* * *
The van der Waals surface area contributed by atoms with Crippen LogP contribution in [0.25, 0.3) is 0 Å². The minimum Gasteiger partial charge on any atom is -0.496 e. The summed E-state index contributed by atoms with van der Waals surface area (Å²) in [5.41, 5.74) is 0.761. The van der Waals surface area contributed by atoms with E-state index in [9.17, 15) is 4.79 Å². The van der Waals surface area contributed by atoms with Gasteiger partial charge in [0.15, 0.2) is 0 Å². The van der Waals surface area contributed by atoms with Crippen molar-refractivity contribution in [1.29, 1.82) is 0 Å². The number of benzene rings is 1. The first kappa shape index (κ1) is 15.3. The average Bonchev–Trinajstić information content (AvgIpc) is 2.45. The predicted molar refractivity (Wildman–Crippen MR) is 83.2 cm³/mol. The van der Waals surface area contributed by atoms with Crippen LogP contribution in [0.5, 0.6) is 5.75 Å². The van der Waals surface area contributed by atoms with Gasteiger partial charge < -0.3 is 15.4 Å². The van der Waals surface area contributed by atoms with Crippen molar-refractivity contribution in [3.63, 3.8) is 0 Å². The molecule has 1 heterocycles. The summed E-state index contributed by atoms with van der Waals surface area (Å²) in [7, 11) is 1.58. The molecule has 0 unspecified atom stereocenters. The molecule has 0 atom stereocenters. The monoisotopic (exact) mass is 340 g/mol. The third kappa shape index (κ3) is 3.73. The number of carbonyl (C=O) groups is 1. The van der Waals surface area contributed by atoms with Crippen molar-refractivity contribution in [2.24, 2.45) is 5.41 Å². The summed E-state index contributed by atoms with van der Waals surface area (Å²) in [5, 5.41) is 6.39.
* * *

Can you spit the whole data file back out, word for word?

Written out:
The van der Waals surface area contributed by atoms with Crippen LogP contribution in [0.25, 0.3) is 0 Å². The minimum Gasteiger partial charge on any atom is -0.496 e. The summed E-state index contributed by atoms with van der Waals surface area (Å²) in [5.41, 5.74) is 0.761. The van der Waals surface area contributed by atoms with E-state index in [9.17, 15) is 4.79 Å². The van der Waals surface area contributed by atoms with Gasteiger partial charge in [0.15, 0.2) is 0 Å². The van der Waals surface area contributed by atoms with Crippen molar-refractivity contribution in [1.29, 1.82) is 0 Å². The number of benzene rings is 1. The first kappa shape index (κ1) is 15.3. The average Bonchev–Trinajstić information content (AvgIpc) is 2.45. The predicted molar refractivity (Wildman–Crippen MR) is 83.2 cm³/mol. The van der Waals surface area contributed by atoms with Crippen LogP contribution in [0.5, 0.6) is 5.75 Å². The van der Waals surface area contributed by atoms with Gasteiger partial charge < -0.3 is 15.4 Å². The van der Waals surface area contributed by atoms with Crippen molar-refractivity contribution in [3.63, 3.8) is 0 Å². The molecule has 1 heterocycles. The summed E-state index contributed by atoms with van der Waals surface area (Å²) in [7, 11) is 1.58. The molecule has 0 unspecified atom stereocenters. The molecule has 0 atom stereocenters. The monoisotopic (exact) mass is 340 g/mol. The third kappa shape index (κ3) is 3.73. The number of carbonyl (C=O) groups is 1. The van der Waals surface area contributed by atoms with Crippen molar-refractivity contribution in [2.24, 2.45) is 5.41 Å². The summed E-state index contributed by atoms with van der Waals surface area (Å²) in [5, 5.41) is 6.39.